When it Comes to Education, Buono is Is No Hypocrite

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Paul Mulshine is in a tizzy. Gubernatorial candidate Sen. Barbara Buono is fervently opposed to school choice programs that provide vouchers to private or parochial schools for poor kids, yet Buono’s running mate, Milly Silva, went to – you guessed it – private school because her mother exercised school choice and got her a scholarship to the exclusive Spence School on the Upper West Side. (I reported on this a month ago.)

Oh, the hypocrisy!

After graduating from Spence, Silva went to Columbia University. Now she’s running for Lieutenant Governor of New Jersey. Maybe that would have happened even if she had attended the low-performing school in the Bronx to which she had been assigned based on her residency. Maybe not. Anyway, her mom’s a heroine who knew the stakes.

Back to Mulshine. He attacks Buono for opposing vouchers, although there’s no law that says that running mates have to clone each other’s education platforms. He derides Buono’s education proposal, estimated to cost $3 billion: hey, expanded preschools, full-day kindergartens, and full funding of NJ’s School Funding Reform Act (which has happened exactly once, in 2009) is an expensive proposition.

He writes,

Buono did indeed go to public schools, but both Silva and [actress Kerry] Washington [who appeared at a rally with Silva and Buono] got their head starts in life due to private schools. Why do they want to deny other kids the same shot at an elite education?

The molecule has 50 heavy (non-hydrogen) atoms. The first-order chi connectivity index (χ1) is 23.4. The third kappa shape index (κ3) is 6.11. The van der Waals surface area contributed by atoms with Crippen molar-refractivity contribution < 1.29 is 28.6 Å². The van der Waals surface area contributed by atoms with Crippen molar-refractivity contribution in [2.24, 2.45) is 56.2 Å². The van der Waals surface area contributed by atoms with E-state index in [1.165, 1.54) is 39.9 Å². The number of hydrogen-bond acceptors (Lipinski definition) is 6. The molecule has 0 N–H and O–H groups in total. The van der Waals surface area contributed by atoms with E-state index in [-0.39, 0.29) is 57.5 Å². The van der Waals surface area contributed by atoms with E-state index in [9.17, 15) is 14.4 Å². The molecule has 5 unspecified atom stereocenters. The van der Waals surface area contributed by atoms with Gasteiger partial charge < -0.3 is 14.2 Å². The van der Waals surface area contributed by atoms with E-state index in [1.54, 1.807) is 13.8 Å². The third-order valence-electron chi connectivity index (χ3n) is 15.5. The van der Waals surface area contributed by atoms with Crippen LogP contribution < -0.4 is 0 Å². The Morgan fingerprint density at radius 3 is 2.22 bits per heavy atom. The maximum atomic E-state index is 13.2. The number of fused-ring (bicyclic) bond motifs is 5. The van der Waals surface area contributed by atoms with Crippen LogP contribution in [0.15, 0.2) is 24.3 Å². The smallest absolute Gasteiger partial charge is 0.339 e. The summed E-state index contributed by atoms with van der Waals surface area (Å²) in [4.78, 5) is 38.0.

Politics, that’s why. The ticket needs the money and votes of the teachers’ unions.

It’s not that simple an equation. Certainly, the money and votes of NJEA members are substantive and powerful, but not enough to get Buono over the hump of Christie’s edge in the polls. And  Buono has  been a consistent opponent of school vouchers, charter schools, and other forms of educational options for kids, well before the governorship was a gleam in her eye. I can’t remember an instance in which she expressed approval for anything other than full funding of SFRA. She’s always been a strong advocate for expanding preschools.

You may not like Buono’s opposition to school choice or her carefree plans to increase school tax levies. But she’s no hypocrite.

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